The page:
Giant Lake Simcoe burbot could dethrone long-held Ontario record from north

Video burbot world record

An Orillia, Ont. angler says he has caught what could be an Ontario record burbot.

On Jan. 25, Sebastien Roy says he was ice fishing on Lake Simcoe with a buddy, looking for some whitefish.

Roy, 32, said the spot they had planned on fishing was open water, so they had to make an adjustment.

“It’s kind of luck as we ended up fishing a spot we usually wouldn’t fish,” he said.

Roy said his first fish on the ice was a burbot — a form of freshwater cod. “It was a really small one, ” he said. “But it was my first burbot ever.” Roy continued to jig a small Vibrato spoon just off the bottom. Twenty minutes after he had caught his first fish, another one hit.

This fish was much heavier, and pulled Roy’s jigging rod over in a tight arc. When it got near the ice hole, Roy said he knew he had something special.

“It’s really clear, Lake Simcoe,” Roy said. “And the minute I looked down the hole I knew it was a record. It was one of the biggest fish I’ve ever seen swimming around.”

Roy said he called his partner, Steve, over and and they pulled the burbot from the hole together.

“Oh my God bro, that’s a giant,” said his partner.

They measured the fish as nearly .99 metres (39 inches) long, with a 48 cm (19 inch) girth. Roy borrowed a scale from some other anglers on the ice and the scale read 18.3 pounds.

A check of the Ontario burbot records via smartphone revealed the fish he had landed was a potential Ontario record.

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Roy, who prefers to release his fish, also learned he had to keep the fish to qualify for a provincial record.

Back on land, the anglers looked for a place to weigh the fish. Two scales were tried, but Roy finally weighed the fish on a certified scale at Zehrs market, in Orillia.

“The guy at Zehrs was amazing,” said Roy. “He let us weigh. In kilo’s it weighed 8.145, so times 2.2 gives you pounds, so it was 17.9 on a certified scale. And we got all this on video.”

Roy said he initially had to store the fish in a toboggan full of snow, as it was too big for the freezer.

“My girlfriend wouldn’t like it if I left it in the freezer,” said Roy. “It’s a big fish.”

He said he has filled out the proper forms and plans to enter his giant fish for record book consideration.

Roy said he had read about the giant burbot caught by 18-year-old Landan Brochu, of Thunder Bay, on March 5, 2016.

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Brochu’s fish weighed 16.8 pounds and measured .94 metres (37 inches) long and was 55.9 cm (22 inches) around. It is also the pending Ontario record.

Alesha Howran, of the Ontario Federation of Anglers and Hunters (OFAH)/Ontario Record Fish Registry said Brochu’s fish will be announced as the new record in March 2017, barring any other burbot from 2016 being entered.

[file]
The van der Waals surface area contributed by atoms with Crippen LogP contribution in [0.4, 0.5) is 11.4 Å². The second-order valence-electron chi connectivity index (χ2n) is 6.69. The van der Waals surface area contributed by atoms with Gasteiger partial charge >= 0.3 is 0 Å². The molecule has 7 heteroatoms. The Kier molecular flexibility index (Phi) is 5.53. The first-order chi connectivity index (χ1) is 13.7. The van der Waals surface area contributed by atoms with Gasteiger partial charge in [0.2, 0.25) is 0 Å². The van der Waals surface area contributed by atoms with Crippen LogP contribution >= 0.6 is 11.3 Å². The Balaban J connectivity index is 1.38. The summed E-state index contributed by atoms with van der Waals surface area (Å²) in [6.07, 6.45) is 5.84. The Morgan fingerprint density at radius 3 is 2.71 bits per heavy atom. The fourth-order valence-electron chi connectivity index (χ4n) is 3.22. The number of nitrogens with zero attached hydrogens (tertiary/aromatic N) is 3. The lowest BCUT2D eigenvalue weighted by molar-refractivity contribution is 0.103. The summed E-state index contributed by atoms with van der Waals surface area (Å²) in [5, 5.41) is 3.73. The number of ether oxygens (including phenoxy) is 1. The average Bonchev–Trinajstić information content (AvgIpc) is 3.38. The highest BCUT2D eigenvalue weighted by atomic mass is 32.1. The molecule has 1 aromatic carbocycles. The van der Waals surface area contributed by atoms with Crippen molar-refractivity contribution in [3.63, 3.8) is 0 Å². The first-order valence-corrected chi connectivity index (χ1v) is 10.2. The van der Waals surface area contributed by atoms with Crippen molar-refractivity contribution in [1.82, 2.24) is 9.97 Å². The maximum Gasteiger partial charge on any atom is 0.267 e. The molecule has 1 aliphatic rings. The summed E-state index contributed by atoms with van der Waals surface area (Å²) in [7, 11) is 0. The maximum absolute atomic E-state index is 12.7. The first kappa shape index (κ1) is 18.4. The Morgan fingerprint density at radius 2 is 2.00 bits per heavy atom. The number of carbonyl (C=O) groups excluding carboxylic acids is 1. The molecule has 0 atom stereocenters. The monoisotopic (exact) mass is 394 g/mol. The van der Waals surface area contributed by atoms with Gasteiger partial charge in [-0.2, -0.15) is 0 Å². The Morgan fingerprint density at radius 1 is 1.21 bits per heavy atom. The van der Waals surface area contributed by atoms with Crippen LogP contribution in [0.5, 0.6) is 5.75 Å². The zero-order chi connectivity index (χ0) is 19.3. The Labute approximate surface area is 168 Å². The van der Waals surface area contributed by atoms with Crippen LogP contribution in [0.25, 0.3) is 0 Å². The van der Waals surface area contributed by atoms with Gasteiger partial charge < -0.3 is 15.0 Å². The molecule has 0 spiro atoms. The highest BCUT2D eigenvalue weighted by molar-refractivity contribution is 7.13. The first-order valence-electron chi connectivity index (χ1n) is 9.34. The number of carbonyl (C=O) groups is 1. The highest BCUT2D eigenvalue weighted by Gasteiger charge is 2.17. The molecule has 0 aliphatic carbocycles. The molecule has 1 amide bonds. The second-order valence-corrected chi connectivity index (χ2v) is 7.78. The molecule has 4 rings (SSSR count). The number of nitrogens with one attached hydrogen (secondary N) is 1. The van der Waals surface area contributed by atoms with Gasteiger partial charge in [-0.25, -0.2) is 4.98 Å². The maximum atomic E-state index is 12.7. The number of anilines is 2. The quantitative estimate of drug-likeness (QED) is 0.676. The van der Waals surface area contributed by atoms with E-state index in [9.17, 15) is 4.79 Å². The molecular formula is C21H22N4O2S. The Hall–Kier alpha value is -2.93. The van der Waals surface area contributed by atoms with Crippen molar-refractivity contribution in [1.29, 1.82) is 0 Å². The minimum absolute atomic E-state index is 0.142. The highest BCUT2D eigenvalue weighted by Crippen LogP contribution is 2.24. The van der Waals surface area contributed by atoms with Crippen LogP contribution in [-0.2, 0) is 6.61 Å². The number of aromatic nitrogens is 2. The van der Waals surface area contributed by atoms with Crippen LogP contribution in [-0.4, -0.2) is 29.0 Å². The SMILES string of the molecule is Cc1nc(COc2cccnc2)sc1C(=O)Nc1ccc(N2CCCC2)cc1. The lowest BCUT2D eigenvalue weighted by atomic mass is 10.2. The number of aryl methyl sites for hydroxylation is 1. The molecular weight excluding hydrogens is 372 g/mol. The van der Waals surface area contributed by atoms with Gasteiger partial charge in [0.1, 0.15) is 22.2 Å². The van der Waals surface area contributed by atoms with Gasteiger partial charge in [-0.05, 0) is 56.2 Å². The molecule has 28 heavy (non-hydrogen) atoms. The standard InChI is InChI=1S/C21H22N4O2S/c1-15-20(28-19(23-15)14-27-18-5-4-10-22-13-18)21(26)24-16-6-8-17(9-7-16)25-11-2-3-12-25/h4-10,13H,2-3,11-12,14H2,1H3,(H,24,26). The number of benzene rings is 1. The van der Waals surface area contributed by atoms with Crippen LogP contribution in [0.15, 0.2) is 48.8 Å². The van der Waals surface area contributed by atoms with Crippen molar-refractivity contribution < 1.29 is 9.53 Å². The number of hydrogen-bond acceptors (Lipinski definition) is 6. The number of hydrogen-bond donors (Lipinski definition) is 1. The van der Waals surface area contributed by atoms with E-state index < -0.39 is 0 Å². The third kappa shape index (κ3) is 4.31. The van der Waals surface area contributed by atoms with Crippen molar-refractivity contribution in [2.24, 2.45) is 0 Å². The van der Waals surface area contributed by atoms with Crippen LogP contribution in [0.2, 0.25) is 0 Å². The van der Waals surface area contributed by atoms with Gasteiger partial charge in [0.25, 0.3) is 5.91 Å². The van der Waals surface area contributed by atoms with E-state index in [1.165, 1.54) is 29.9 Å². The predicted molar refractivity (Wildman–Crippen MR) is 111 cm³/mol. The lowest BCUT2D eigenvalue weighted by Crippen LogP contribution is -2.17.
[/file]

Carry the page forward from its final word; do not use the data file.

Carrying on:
However, she said if Roy’s burbot meets all the proper requirements, it may be announced as a new Ontario burbot record in March 2018.

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The present Ontario record burbot weighed 15.8 pounds and was caught by Ernie Arpin, on March 14, 2003. That fish measured .93 metres (36.5 inches) long by 53 cm (21 inches) around.

If Roy’s trophy burbot makes it through the OFAH/Ontario Record Fish Registry requirements, it will be the first time in recent memory a fish from southern Ontario will have that title.

Both Arpin and Brochu’s fish were caught in the same northwestern Ontario reservoir, located just north of the town of Nipigon.

The burbot is the only gadiform freshwater fish and is closely related to the marine common ling and the cusk fish.

Once considered a nuisance by many anglers, burbot have become something of a phenomenon in recent years.

Although Ontario has a growing reputation as a home to giant burbot, the king of them all came from another Canadian province.

The International Game Fish Association records the world-record burbot as being caught in Lake Diefenbaker, Saskatchewan.

That fish was caught by Sean Konrad on March 27, 2010. Konrad’s world record burbot weighed a whopping 25 lb 2 oz (11.4 kg).

Fish records are typically measures in pounds. One pound equals .45 kilograms.

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Ethan Smith is a seasoned marine veteran, professional blogger, witty and edgy writer, and an avid hunter. He spent a great deal of his childhood years around the Apache-Sitgreaves National Forest in Arizona. Watching active hunters practise their craft initiated him into the world of hunting and rubrics of outdoor life. He also honed his writing skills by sharing his outdoor experiences with fellow schoolmates through their high school’s magazine. Further along the way, the US Marine Corps got wind of his excellent combination of skills and sought to put them into good use by employing him as a combat correspondent. He now shares his income from this prestigious job with his wife and one kid. Read more >>